Trillium Book Awards Author Reading 2015

Readers Write: Echoes from the Other Land: Haunting Stories by Ava Homa

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Ava Homa

Open Book reader Patrick Connors spoke with Ava Homa about her short-story collection, Echoes from the Other Land (TSAR Publications), which was recently shortlisted for the 2011 Frank O'Connor International Short Story Award.

Echoes from the Other Land by Ava Homa is a collection of short stories that resonates with images of what life is like for women in her native Iran.

I asked Homa what it will take to change in the treatment of women in the other land.

Change in rules, first and foremost. Laws that consider women as half a human only strengthen the male chauvinism. In “the other land,” some echoes of which are presented through my book, Iranian women struggle for equal rights, while the laws are obviously discriminatory in divorce, custody and so on. This does not mean, however, that all Iranian men take advantage of the unfair system but the point is that they can if they want. This legalized abuse, however, only makes the relationships shatter. I mean just because men have the right to do whatever, doesn’t mean they are happy. At the end, men indirectly suffer from inequality too, either because of their own rotten relationships or because they see their loved ones (a mother, a sister, a friend) suffer and the law only supports this. I think it is for the same reason that nowadays many Iranian men support women movements.

"Fountain" starts with Anis palming a small pink pill. “Oh, only a temporary relief with tons of side effects, which is probably the reason Anis is hesitant and finally throws away the pill,” Homa explains. She continues,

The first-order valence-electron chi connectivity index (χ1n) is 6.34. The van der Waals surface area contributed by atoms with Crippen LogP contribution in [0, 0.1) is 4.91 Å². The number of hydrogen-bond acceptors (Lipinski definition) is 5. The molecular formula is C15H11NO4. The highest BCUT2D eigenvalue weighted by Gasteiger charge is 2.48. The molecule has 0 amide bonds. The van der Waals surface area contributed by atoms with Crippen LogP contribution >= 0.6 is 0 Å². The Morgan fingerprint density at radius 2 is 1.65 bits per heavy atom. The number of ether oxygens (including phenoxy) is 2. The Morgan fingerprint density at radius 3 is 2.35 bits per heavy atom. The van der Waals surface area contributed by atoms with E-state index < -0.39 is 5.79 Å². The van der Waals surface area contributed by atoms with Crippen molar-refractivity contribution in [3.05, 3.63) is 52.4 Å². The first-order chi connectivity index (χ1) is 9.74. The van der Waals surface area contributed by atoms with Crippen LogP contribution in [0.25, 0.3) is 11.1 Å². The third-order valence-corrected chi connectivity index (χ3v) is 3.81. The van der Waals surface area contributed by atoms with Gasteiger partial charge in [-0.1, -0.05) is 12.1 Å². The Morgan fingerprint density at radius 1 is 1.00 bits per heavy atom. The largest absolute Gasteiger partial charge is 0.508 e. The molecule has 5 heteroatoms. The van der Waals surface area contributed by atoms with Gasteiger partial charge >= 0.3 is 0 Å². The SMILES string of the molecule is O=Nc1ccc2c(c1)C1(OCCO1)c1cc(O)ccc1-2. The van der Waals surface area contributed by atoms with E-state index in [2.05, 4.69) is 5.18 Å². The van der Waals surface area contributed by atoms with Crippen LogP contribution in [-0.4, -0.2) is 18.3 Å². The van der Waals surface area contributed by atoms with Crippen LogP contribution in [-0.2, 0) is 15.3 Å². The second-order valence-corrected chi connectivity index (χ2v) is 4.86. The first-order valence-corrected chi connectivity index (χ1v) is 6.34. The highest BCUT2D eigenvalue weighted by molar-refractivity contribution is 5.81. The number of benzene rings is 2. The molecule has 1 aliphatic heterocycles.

Well, there might be some who deal with such situations, for healthy or unhealthy reasons. But, unlike Iranian women, a Canadian woman would have more options. For instance, in case of a failed relationship, the price an Iranian woman pays, in terms of social taboos and rejections, is much higher than what a Canadian woman would pay. The story wants to present the other side of the coin, an insight into what Ali thinks and feels but, of course, indirectly.

The fountain is the central symbol that connects all other elements of the story. It is a cycle of life, rising up and falling down. As Ali mentions, Anis loves the fountain, which represents her desire to move up in life. Another woman passing stands by the fountain and enjoys the water dropping on her face. Ali cannot understand the fountain and its significance. Instead, he tries to remind himself how the law sees him superior to Anis only because of his gender. So, when he comes home, he tries to hide his insecurity behind showing off his “power.” Ironically, that’s exactly when he loses Anis.

Just a quick reminder that the Islamic Republic of Iran by no means represents Islam; even though the name suggests so. Iranian government manipulates religion to stay in power (so do many other groups, I think). I only realized this after I left Iran and met some progressive and amazing Muslims. Anyways, many non-for-profit organizations are really only after profits. Names do not always represent the essence.